Roger Rickert went to Vietnam in 1965 with the Big Red One, the 1st Infantry Division, as an 18-year-old rifleman.
“Our base camp was Bien Hoi,” he recalled at his home in Sarasota National more than 50 years later. “We went out on a lot of night ambushes and patrols during my first tour.”
Early on, he remembers being at the base camp when another patrol came back from a firefight with the Vietcong.
“They returned to the barracks and during the early part of the evening I could hear someone moaning. It was a Vietcong the patrol shot in the firefight. I listened to him moan most of the night, then he started crying out.
“The next morning we went out on patrol and found a dead VC nearby that was probably the one I heard during the night. Somebody come back and got his weapons and stuff and left his body there in the jungle.
“He was just a soldier carrying out his duties just like I was. That’s bothered me for 53 years,” Rickert said.
“Later on I was out on an ambush and got in a firefight with the VC. When the smoke cleared and the bullets stopped flying, we found one dead VC in the brush. This was just about the time Washington wanted a true body count of the enemy KIAs (killed in action). We put the dead enemy soldier in a poncho and a couple of us carried it back to base camp.
“We had to carry him quite a while. On the way back to base we dropped the poncho and it opened. The dead soldier laid there with only half a head and one eye. Flies and maggots were climbing all over him. He smelled so bad because he was inside the hot poncho for so long.
“Because of these episodes, I have nightmares almost every night. I dream there is this Vietcong down in a hole and he is reaching out to me. I always thought he wanted me to pull him out of the black hole. Then it occurred to me that maybe I was the one who killed him. And maybe he’s not trying to get me out of the hole, but he’s trying to pull me into it.”
When Rickert returned from the Vietnam War and his first tour of duty, he realized he had post traumatic stress disorder and went to the Veterans Administration for treatment.
“I told the VA I was severely depressed and felt alone in a crowd of people. They told me that was normal and it should go away after awhile. It never went away. They gave me a bunch of pills and that was about it.”
Rickert served a second tour in the Army. Initially, he was sent to Germany during round two.
“I didn’t want to stay in Germany and only shoot blanks so I asked to be sent back to Vietnam as an adviser. I taught members of the Regional Popular Forces (South Vietnamese soldiers) how to survive in battle. We would go to a villages and show the local soldiers how to defend themselves. They were kinda like reservists in this country.’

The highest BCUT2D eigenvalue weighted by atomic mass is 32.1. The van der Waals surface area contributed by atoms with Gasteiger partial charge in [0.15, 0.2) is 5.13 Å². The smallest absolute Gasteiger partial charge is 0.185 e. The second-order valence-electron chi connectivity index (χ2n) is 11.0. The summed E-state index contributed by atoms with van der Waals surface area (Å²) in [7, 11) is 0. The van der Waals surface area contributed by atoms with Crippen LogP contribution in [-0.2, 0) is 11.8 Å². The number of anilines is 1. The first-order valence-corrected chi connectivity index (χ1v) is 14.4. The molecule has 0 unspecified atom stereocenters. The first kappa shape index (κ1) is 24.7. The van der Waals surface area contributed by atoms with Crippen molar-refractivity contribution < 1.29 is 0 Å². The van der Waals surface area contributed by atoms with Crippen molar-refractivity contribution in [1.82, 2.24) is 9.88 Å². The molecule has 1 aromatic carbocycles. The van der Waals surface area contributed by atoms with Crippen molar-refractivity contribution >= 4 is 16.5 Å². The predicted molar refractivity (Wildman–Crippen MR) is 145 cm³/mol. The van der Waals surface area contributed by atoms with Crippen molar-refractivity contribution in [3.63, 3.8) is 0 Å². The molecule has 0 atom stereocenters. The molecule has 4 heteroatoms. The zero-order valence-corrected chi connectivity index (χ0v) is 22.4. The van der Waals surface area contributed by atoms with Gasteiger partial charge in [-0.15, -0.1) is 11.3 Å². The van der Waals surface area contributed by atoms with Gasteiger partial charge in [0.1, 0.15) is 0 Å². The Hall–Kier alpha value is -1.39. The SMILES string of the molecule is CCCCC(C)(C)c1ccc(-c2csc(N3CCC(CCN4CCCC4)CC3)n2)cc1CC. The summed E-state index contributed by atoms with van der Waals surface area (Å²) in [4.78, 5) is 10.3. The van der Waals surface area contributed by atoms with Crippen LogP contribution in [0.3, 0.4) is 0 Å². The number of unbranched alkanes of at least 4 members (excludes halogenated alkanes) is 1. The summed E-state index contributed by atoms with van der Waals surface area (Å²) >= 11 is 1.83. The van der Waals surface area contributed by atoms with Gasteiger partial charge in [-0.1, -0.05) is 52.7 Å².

Coming home to the U.S. made a big impression on him.
“When we came back we knew all about the Vietnam protesters,” he said. “They were waiting for us when I flew into San Francisco Airport. I changed my Army uniform and threw it in the trash at the airport and wore my civilian clothes.
“They still knew who I was. They were shouting at us at the airport and calling us baby killers and druggies.
“When I got home my parents had a coming home party for me. In the midst of the celebration I ran out of cigarettes and ran down to the local tavern to get another pack. I opened the door and walked in the bar and asked the bartender for a pack of cigarettes. I was wearing my summer Army uniform at the time.
“He said, ‘You get the hell out of here, you’re not welcome!’
“After my second tour in Vietnam I was supposed to go to Fort Carson, Colorado, but I wrote Washington and told them I would really like to become a drill instructor so I could teach trainees how to survive in battle. They granted me my request and I was sent to Fort Jackson, South Carolina, as a drill instructor.”
After seven years in the regular Army, Rickert was discharged as a staff sergeant. He went to work running a body shop for an auto company. In 1974, he decided to join the Army Reserve, and spent the next 21 years as a reservist.
“In 2006, I was watching a video about the Vietnam War. They showed footage of the war and something snapped inside me. I felt like I was spiraling down. I went back to the VA and they sent me to the hospital. That’s where I started my PTSD treatment.
“While I was in the Reserves, my brigade commander recommended that I go to West Point with a group of instructors during summer camp. This was in 1980. The first year I went as an instructor. The next four summers I went back to West Point as the NCO in charge of all of the instructors. I taught them military tactics.”
He speaks a lot about West Point.
“It’s a remarkable place. It’s so peaceful and quiet when you’re walking around the grounds looking at all those statues.
“After West Point, my brigade commander asked me to join an ROTC program at the University of Wisconsin. I taught infantry tactics to the cadets. Teaching at West Point in the summer and the ROTC cadets were some of the best times I had in the service.
“The only thing I couldn’t teach them was how it was being shot at. I told them the first time I was in a firefight in Vietnam I was lying on the ground and bullets were flying over our head. I told God, ‘If you will get me out of this place I will never do anything wrong.’
Rickert retired in 2009 and moved to Venice with his wife, Francine. They have three daughters, Tonya, Jennifer and Naomi.
“I came back from Vietnam and became an alcoholic. I spent the next 10 years as an alcoholic. Then I turned my life around for the most part. Nobody knows I have PTSD; I’ve only told the VA and my family.
“I never talk about Vietnam because nobody wants to listen to me. The only people I trust are the ones I went to war with.”